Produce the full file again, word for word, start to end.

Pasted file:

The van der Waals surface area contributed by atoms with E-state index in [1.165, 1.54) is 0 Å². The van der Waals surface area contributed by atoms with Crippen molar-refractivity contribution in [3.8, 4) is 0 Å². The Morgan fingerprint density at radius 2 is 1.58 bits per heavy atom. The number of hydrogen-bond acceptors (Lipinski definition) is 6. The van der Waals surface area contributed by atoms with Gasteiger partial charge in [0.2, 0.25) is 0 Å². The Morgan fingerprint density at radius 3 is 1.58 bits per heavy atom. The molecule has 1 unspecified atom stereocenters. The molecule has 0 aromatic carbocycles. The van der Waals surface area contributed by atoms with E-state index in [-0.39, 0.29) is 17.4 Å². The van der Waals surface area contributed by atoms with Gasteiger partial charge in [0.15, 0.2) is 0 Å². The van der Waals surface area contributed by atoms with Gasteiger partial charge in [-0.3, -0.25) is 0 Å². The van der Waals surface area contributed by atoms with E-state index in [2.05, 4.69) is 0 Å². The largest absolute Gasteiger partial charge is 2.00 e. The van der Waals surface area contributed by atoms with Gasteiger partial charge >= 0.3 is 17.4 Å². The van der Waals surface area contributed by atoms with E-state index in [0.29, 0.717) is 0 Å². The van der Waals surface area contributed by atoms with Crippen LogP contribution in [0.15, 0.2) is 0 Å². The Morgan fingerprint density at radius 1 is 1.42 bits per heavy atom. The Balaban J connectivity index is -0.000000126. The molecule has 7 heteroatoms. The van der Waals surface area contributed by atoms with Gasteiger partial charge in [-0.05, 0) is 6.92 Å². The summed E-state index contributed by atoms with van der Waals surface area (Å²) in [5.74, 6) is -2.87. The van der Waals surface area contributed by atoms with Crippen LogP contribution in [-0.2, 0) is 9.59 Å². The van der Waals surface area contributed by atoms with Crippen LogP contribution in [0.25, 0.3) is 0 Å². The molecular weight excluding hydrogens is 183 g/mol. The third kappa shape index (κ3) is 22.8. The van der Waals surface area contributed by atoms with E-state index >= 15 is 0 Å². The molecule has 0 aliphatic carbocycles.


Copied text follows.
The van der Waals surface area contributed by atoms with E-state index in [1.165, 1.54) is 0 Å². The van der Waals surface area contributed by atoms with Crippen molar-refractivity contribution in [3.8, 4) is 0 Å². The Morgan fingerprint density at radius 2 is 1.58 bits per heavy atom. The number of hydrogen-bond acceptors (Lipinski definition) is 6. The van der Waals surface area contributed by atoms with Gasteiger partial charge in [0.2, 0.25) is 0 Å². The Morgan fingerprint density at radius 3 is 1.58 bits per heavy atom. The molecule has 1 unspecified atom stereocenters. The molecule has 0 aromatic carbocycles. The van der Waals surface area contributed by atoms with E-state index in [-0.39, 0.29) is 17.4 Å². The van der Waals surface area contributed by atoms with Gasteiger partial charge in [0.15, 0.2) is 0 Å². The van der Waals surface area contributed by atoms with Gasteiger partial charge in [-0.3, -0.25) is 0 Å². The van der Waals surface area contributed by atoms with E-state index in [2.05, 4.69) is 0 Å². The largest absolute Gasteiger partial charge is 2.00 e. The van der Waals surface area contributed by atoms with Gasteiger partial charge >= 0.3 is 17.4 Å². The van der Waals surface area contributed by atoms with E-state index in [0.29, 0.717) is 0 Å². The van der Waals surface area contributed by atoms with Crippen LogP contribution in [0.15, 0.2) is 0 Å². The Morgan fingerprint density at radius 1 is 1.42 bits per heavy atom. The Balaban J connectivity index is -0.000000126. The molecule has 7 heteroatoms. The van der Waals surface area contributed by atoms with Gasteiger partial charge in [-0.05, 0) is 6.92 Å². The summed E-state index contributed by atoms with van der Waals surface area (Å²) in [5.74, 6) is -2.87. The van der Waals surface area contributed by atoms with Crippen LogP contribution in [-0.2, 0) is 9.59 Å². The van der Waals surface area contributed by atoms with Crippen LogP contribution in [0.25, 0.3) is 0 Å². The molecular weight excluding hydrogens is 183 g/mol. The third kappa shape index (κ3) is 22.8. The van der Waals surface area contributed by atoms with E-state index >= 15 is 0 Å². The molecule has 0 aliphatic carbocycles.